Director: William Malone
Cast: Stephen Dorff, Natascha McElhone, Stephen Rea
Screenplay: Josephine Coyle
101 mins. Rated R for violence including grisly images of torture, nudity and language.
You have to appreciate a film that tries to be ahead of its time only to look dated from the moment it’s released. It hasn’t gotten any better either. The film I’m referring to is Feardotcom, a 2002 horror film from director William Malone (House on Haunted Hill, Creature), one of the rare films in history to earn an “F” Cinemascore. I hated this film back then, but now seemed like the right time to experience it all over again and see if it’s really that bad. Spoiler: It is.
A man has died in the New York City Subway system. His eyes were bleeding and he looked to have seen something horrible before his death. NYPD Detective Mike Reilly (Stephen Dorff, Zoolander, Blade) and Department of Health researcher Terry Huston (Natascha McElhone, The Truman Show, Ronin) have teamed up to discover exactly what caused his death. Along their investigation, they learn that the man’s death is linked to a mysterious website, feardotcom.com. Seemingly, the website has ties to other deaths, too, all of which occurred within 48 hours of visiting the site. Now, Mike and Terry must discover the secrets of the site and work to stop the next death from coming.
Now having seen the film twice, I’m sure there’s a workable narrative within Feardotcom, but it definitely isn’t in the finished product. Rather, the film feels like an amalgam of ideas better utilized in previous films. It’s a copycat killer of a movie, never reaching the heights of the various films it has borrowed from. Director Malone stated that his number one priority was to create a “nightmare” look for the film, and some of the visuals work here, while I’m sure others looked better when the film was released but have since aged rather poorly. The most notable of these visuals comes from the titular website. It looks cheesy, the animation is very old stylistically, and the finished product is perhaps the least frightening element of the film. When your central horror prop is a killer website, you need to make sure it looks good. This is a case where that’s not even remotely successful.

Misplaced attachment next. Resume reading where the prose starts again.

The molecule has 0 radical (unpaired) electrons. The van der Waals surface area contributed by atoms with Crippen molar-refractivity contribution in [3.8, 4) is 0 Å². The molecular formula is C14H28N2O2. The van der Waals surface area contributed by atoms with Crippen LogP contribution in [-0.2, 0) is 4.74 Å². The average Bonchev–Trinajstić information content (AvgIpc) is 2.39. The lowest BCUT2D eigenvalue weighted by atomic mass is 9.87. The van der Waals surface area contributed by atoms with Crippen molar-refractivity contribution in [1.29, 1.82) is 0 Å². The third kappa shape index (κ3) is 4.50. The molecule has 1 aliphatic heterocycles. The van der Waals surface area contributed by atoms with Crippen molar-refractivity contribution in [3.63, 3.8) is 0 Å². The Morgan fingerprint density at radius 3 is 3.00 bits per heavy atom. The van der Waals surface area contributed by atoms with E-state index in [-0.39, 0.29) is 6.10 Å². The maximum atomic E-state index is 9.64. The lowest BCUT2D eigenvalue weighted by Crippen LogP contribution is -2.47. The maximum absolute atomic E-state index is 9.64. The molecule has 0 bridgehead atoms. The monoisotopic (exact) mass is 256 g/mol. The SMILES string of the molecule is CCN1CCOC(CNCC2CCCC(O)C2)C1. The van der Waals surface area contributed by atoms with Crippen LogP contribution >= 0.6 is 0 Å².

Then, there’s the name of the site. When producers decided to make a movie called feardotcom, the idea was to purchase the rights to Fear.com as a domain name as it was already owned. When the owners of Fear.com informed them that they would not sell these rights for any amount of money, producers aimed to purchase the rights to feardotcom.com, and the film ended up utilizing that address in the script. It’s a dumb idea, made to sound even dumber, and you can say that I’m nitpicking here, but again, we are talking about the central plot device of the film, and you go with feardotcom.com? You didn’t think to change the website’s name to death.com or murder.com or something that you might be able to pay off the domain holder’s for? Again, sure, this is nitpicky, but every time feardotcom.com came through my head, I had to hold back a giggle because it’s just so damn stupid.
Stephen Dorff and Natascha McElhone have solid enough chemistry to make the central characters workable enough. It really boils down to not having enough for them to do. We keep jumping to these scenes featuring Stephen Rea (V for Vendetta, Interview with the Vampire) as Alistair, an abductor and torturer with the promise that all the stuff we are seeing him do is going to be important to the plot, and it really isn’t It merely adds another layer to a nonsensical narrative. If Dorff and McElhone had more to do, and we focused less on Rea (I get it, he is one of Malone’s favorite actors so he wanted to give him more screentime, but its needless because characters serve story and he doesn’t), we might have a more coherent story, one worth seeing.
Feardotcom is a bad movie. It’s story is problematic, it’s characters not given enough to be interesting, and the film is full of things we’ve seen before. It’s a cake baked with expired ingredients. It’s a movie so thoroughly boring that I’m shocked I made it through a second viewing all these years later. It’s terrible. In fact, I would wonder why the website isn’t shit.com.
-Kyle A. Goethe
For my review of William Malone’s House on Haunted Hill, click here.